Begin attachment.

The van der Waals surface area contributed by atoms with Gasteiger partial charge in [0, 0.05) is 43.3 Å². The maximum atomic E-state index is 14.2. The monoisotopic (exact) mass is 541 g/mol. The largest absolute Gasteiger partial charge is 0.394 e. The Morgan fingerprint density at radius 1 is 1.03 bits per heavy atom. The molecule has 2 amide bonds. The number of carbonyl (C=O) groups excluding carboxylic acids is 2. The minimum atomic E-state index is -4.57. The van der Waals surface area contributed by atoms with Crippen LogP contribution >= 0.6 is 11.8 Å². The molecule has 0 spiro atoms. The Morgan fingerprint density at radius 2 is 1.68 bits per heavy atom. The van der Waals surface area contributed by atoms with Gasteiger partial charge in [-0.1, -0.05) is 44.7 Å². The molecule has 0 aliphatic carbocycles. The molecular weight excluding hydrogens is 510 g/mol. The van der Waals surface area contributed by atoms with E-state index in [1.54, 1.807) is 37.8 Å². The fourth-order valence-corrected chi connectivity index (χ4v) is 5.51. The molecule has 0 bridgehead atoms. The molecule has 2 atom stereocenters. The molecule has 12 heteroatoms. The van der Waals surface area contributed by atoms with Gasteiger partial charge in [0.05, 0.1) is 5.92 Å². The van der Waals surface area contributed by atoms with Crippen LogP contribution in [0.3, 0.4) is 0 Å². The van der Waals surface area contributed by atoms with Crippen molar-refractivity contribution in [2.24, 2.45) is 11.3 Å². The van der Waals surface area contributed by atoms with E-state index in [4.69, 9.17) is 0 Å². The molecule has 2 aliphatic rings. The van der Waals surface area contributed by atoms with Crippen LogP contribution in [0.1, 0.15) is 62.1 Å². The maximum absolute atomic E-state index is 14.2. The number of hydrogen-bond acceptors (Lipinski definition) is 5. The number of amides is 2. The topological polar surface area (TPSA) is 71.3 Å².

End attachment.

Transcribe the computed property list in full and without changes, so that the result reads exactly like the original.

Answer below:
The van der Waals surface area contributed by atoms with Gasteiger partial charge in [0, 0.05) is 43.3 Å². The maximum atomic E-state index is 14.2. The monoisotopic (exact) mass is 541 g/mol. The largest absolute Gasteiger partial charge is 0.394 e. The Morgan fingerprint density at radius 1 is 1.03 bits per heavy atom. The molecule has 2 amide bonds. The number of carbonyl (C=O) groups excluding carboxylic acids is 2. The minimum atomic E-state index is -4.57. The van der Waals surface area contributed by atoms with Crippen LogP contribution >= 0.6 is 11.8 Å². The molecule has 0 spiro atoms. The Morgan fingerprint density at radius 2 is 1.68 bits per heavy atom. The van der Waals surface area contributed by atoms with Gasteiger partial charge in [-0.1, -0.05) is 44.7 Å². The molecule has 0 aliphatic carbocycles. The molecular weight excluding hydrogens is 510 g/mol. The van der Waals surface area contributed by atoms with E-state index in [1.54, 1.807) is 37.8 Å². The fourth-order valence-corrected chi connectivity index (χ4v) is 5.51. The molecule has 0 bridgehead atoms. The molecule has 2 atom stereocenters. The molecule has 12 heteroatoms. The van der Waals surface area contributed by atoms with Gasteiger partial charge in [0.05, 0.1) is 5.92 Å². The van der Waals surface area contributed by atoms with Crippen LogP contribution in [0.3, 0.4) is 0 Å². The van der Waals surface area contributed by atoms with Crippen molar-refractivity contribution in [2.24, 2.45) is 11.3 Å². The van der Waals surface area contributed by atoms with E-state index in [4.69, 9.17) is 0 Å². The molecule has 2 aliphatic rings. The van der Waals surface area contributed by atoms with Crippen LogP contribution in [0.1, 0.15) is 62.1 Å². The maximum absolute atomic E-state index is 14.2. The number of hydrogen-bond acceptors (Lipinski definition) is 5. The number of amides is 2. The topological polar surface area (TPSA) is 71.3 Å².